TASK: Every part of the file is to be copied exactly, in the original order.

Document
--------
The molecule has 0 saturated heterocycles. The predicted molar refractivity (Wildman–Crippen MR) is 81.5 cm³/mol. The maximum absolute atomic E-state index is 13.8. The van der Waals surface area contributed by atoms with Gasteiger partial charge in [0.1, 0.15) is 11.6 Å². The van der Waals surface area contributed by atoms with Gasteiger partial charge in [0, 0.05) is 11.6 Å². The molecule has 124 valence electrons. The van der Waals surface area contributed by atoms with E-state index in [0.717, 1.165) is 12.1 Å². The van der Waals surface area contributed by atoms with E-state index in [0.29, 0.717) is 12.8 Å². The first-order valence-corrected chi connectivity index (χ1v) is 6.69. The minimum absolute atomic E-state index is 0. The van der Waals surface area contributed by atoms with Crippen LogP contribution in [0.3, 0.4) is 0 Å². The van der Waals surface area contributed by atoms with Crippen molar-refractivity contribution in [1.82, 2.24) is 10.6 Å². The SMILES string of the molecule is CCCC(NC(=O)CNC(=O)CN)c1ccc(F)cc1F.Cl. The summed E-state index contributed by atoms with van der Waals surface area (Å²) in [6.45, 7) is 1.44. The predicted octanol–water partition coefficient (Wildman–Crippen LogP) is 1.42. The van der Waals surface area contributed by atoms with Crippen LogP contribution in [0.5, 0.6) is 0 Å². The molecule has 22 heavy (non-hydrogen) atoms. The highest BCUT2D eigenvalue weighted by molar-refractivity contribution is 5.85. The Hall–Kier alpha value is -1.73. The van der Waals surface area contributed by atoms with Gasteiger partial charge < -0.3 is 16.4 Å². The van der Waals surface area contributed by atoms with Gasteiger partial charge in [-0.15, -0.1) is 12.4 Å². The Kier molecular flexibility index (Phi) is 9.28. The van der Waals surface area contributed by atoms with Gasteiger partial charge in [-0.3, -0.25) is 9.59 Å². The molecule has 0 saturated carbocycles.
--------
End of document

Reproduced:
The molecule has 0 saturated heterocycles. The predicted molar refractivity (Wildman–Crippen MR) is 81.5 cm³/mol. The maximum absolute atomic E-state index is 13.8. The van der Waals surface area contributed by atoms with Gasteiger partial charge in [0.1, 0.15) is 11.6 Å². The van der Waals surface area contributed by atoms with Gasteiger partial charge in [0, 0.05) is 11.6 Å². The molecule has 124 valence electrons. The van der Waals surface area contributed by atoms with E-state index in [0.717, 1.165) is 12.1 Å². The van der Waals surface area contributed by atoms with E-state index in [0.29, 0.717) is 12.8 Å². The first-order valence-corrected chi connectivity index (χ1v) is 6.69. The minimum absolute atomic E-state index is 0. The van der Waals surface area contributed by atoms with Crippen LogP contribution in [0.3, 0.4) is 0 Å². The van der Waals surface area contributed by atoms with Crippen molar-refractivity contribution in [1.82, 2.24) is 10.6 Å². The SMILES string of the molecule is CCCC(NC(=O)CNC(=O)CN)c1ccc(F)cc1F.Cl. The summed E-state index contributed by atoms with van der Waals surface area (Å²) in [6.45, 7) is 1.44. The predicted octanol–water partition coefficient (Wildman–Crippen LogP) is 1.42. The van der Waals surface area contributed by atoms with Crippen LogP contribution in [0.5, 0.6) is 0 Å². The molecule has 22 heavy (non-hydrogen) atoms. The highest BCUT2D eigenvalue weighted by molar-refractivity contribution is 5.85. The Hall–Kier alpha value is -1.73. The van der Waals surface area contributed by atoms with Gasteiger partial charge < -0.3 is 16.4 Å². The van der Waals surface area contributed by atoms with Gasteiger partial charge in [-0.15, -0.1) is 12.4 Å². The Kier molecular flexibility index (Phi) is 9.28. The van der Waals surface area contributed by atoms with Gasteiger partial charge in [-0.3, -0.25) is 9.59 Å². The molecule has 0 saturated carbocycles.